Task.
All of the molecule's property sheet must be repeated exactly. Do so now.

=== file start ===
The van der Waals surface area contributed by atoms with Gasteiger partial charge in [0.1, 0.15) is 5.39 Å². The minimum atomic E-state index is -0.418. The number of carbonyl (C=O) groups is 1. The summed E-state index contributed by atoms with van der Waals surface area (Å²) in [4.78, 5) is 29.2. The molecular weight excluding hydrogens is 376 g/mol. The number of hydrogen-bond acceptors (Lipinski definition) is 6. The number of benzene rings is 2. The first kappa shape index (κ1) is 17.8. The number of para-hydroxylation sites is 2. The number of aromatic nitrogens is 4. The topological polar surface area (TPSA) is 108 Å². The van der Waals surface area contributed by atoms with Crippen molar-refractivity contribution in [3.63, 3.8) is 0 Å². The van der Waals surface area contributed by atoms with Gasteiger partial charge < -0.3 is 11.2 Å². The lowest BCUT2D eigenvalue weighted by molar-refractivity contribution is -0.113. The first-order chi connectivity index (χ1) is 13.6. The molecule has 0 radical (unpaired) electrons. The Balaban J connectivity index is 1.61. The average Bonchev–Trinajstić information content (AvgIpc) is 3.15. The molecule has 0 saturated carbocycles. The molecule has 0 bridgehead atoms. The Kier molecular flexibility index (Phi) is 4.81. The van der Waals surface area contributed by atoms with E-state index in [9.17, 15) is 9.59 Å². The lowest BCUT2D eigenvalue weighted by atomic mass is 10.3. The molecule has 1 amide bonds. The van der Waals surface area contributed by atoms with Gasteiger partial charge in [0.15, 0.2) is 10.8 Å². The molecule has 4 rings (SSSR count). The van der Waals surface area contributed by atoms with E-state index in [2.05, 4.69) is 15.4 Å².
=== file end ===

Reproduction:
The van der Waals surface area contributed by atoms with Gasteiger partial charge in [0.1, 0.15) is 5.39 Å². The minimum atomic E-state index is -0.418. The number of carbonyl (C=O) groups is 1. The summed E-state index contributed by atoms with van der Waals surface area (Å²) in [4.78, 5) is 29.2. The molecular weight excluding hydrogens is 376 g/mol. The number of hydrogen-bond acceptors (Lipinski definition) is 6. The number of benzene rings is 2. The first kappa shape index (κ1) is 17.8. The number of para-hydroxylation sites is 2. The number of aromatic nitrogens is 4. The topological polar surface area (TPSA) is 108 Å². The van der Waals surface area contributed by atoms with Crippen molar-refractivity contribution in [3.63, 3.8) is 0 Å². The van der Waals surface area contributed by atoms with Gasteiger partial charge < -0.3 is 11.2 Å². The lowest BCUT2D eigenvalue weighted by molar-refractivity contribution is -0.113. The first-order chi connectivity index (χ1) is 13.6. The molecule has 0 radical (unpaired) electrons. The Balaban J connectivity index is 1.61. The average Bonchev–Trinajstić information content (AvgIpc) is 3.15. The molecule has 0 saturated carbocycles. The molecule has 0 bridgehead atoms. The Kier molecular flexibility index (Phi) is 4.81. The van der Waals surface area contributed by atoms with E-state index in [9.17, 15) is 9.59 Å². The lowest BCUT2D eigenvalue weighted by atomic mass is 10.3. The molecule has 1 amide bonds. The van der Waals surface area contributed by atoms with Gasteiger partial charge in [0.15, 0.2) is 10.8 Å². The molecule has 4 rings (SSSR count). The van der Waals surface area contributed by atoms with E-state index in [2.05, 4.69) is 15.4 Å².